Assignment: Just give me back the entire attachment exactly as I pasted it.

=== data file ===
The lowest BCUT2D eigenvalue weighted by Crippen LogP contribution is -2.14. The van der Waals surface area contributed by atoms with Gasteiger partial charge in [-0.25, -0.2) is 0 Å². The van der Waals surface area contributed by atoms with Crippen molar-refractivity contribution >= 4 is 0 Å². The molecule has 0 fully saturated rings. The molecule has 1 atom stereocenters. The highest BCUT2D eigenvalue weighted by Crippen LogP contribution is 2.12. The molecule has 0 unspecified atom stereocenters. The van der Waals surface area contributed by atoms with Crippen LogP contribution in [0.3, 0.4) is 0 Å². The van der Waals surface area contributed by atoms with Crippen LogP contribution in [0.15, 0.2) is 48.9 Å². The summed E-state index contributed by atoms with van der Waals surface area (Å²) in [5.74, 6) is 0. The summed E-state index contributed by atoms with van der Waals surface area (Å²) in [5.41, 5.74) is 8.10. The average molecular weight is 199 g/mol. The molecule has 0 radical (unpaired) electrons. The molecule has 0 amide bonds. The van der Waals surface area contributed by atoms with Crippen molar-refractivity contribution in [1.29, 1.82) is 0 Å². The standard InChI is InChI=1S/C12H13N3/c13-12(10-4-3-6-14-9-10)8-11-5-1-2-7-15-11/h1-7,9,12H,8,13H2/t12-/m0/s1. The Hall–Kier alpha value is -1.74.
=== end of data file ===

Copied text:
The lowest BCUT2D eigenvalue weighted by Crippen LogP contribution is -2.14. The van der Waals surface area contributed by atoms with Gasteiger partial charge in [-0.25, -0.2) is 0 Å². The van der Waals surface area contributed by atoms with Crippen molar-refractivity contribution >= 4 is 0 Å². The molecule has 0 fully saturated rings. The molecule has 1 atom stereocenters. The highest BCUT2D eigenvalue weighted by Crippen LogP contribution is 2.12. The molecule has 0 unspecified atom stereocenters. The van der Waals surface area contributed by atoms with Crippen LogP contribution in [0.3, 0.4) is 0 Å². The van der Waals surface area contributed by atoms with Crippen LogP contribution in [0.15, 0.2) is 48.9 Å². The summed E-state index contributed by atoms with van der Waals surface area (Å²) in [5.74, 6) is 0. The summed E-state index contributed by atoms with van der Waals surface area (Å²) in [5.41, 5.74) is 8.10. The average molecular weight is 199 g/mol. The molecule has 0 radical (unpaired) electrons. The molecule has 0 amide bonds. The van der Waals surface area contributed by atoms with Crippen molar-refractivity contribution in [1.29, 1.82) is 0 Å². The standard InChI is InChI=1S/C12H13N3/c13-12(10-4-3-6-14-9-10)8-11-5-1-2-7-15-11/h1-7,9,12H,8,13H2/t12-/m0/s1. The Hall–Kier alpha value is -1.74.